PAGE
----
Enterprise-Record (Chico)

Chefs and hospitalit­y pros share their heartbreak meals

- By Hira Qureshi

We’ve all been hurt or let down by a loved one — be it romantical­ly or platonical­ly. For some of us, food helps soothe and mend bruised hearts. Whether it’s fast food favorites or family dishes, we all have that one food that pulls us out of our pity parties, no matter the flavor of heartache.

While chefs are known to harness the power of food to woo, others use it to heal. In that spirit, we tapped some Philly hospitalit­y pros to share with us the comfort foods that keep them going, long after the love was lost.

Simple yet soulful: Heirloom tomatoes and bacon on rye

While at the grocery store last summer, Diana Robinson eyes welled when she saw the section of heirloom tomatoes. “I didn’t really realize what was happening at first,” she said.

For the the bartender at Bloomsday Cafe in Society Hill, heirloom tomato season is a reminder of the end of the pandemic quarantine — and the end of her relationsh­ip with a longtime partner.

In her bubble of sadness, she found comfort in a tomato, bacon sandwich. She took two slices of homemade rye bread, slathered them with homemade aioli, added large pieces of bacon and thick slices of heirloom tomatoes, and finished it off with some cracked black pepper.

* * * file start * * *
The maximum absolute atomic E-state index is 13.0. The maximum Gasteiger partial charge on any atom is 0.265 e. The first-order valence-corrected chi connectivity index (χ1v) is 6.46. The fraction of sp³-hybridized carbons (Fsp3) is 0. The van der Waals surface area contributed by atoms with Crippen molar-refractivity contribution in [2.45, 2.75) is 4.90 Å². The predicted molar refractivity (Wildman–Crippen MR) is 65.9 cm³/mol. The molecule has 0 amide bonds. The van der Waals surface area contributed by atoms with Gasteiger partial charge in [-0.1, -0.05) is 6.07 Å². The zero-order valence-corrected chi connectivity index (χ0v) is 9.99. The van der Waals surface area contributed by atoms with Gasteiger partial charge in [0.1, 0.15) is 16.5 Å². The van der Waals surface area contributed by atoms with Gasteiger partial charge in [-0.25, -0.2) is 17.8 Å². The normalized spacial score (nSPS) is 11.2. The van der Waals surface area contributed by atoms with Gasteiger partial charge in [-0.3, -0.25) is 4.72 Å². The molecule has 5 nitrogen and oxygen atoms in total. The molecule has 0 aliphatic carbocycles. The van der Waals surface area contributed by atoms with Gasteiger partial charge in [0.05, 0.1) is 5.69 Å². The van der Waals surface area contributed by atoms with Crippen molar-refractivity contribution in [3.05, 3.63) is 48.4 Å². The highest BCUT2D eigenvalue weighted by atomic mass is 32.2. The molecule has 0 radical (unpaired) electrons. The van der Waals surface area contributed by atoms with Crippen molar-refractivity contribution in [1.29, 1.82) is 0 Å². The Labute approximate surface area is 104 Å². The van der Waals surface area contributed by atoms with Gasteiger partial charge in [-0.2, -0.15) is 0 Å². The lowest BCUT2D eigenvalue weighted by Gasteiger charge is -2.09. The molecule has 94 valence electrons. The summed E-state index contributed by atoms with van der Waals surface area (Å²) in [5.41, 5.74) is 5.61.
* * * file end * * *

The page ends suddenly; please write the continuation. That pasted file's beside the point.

“I think I ate that meal for three weeks straight, three to four times a day,” she said. “I was mostly tomato by that point.”

With the occasional pinch of heartache, Robinson finds “reverse joy” in her heirloom tomato sandwich. “It’s such a good meal on its own,” she said.

Big Mac snack attack Whenever Jennifer Zavala of Juana Tamale takes a bite of a Big Mac sandwich from McDonald’s, she thinks of a tall, cute boy who listened to her favorite rock bands and broke her heart in high school.

“I loved everything about him,” she recalled. The two went on a couple of dates but nothing clicked for the boy. “One day, I asked him if I would be someone that you would take to prom and he was like, no.”

Zavala was devastated.

Coming from a small town with very few Latina girls in her school, she felt it had to do with the way she looked. “I just remember feeling extremely low and very defeated, and questionin­g myself and everything,” as she wandered around her neighborho­od. That is until she walked into her nearby McDonald’s and devoured a Big Mac.

“It cured everything — if only for a moment,” Zavala said. “And then it turned into the reality of having to walk back home and only being satisfied with a Big Mac.”

While McDonald’s is her go-to heartbreak healer, Zavala also gets the Big Mic at Sulimay’s in Fishtown. “They know my order by heart.” The Big Mac dupe is a double patty on sesame seed bun with cheddar cheese, shredded lettuce, and housemade sauce and pickles. Zavala will ask them to add bacon and fries to “feel the love that I’m not getting.”

“You want something that [nourishes] you,” she said. “I’m an emotional eater, so when I’m really sad or selfdeprec­ating, I just I want to swim in ranch dressing in a Big Mac — it’s okay to wallow in that moment.”

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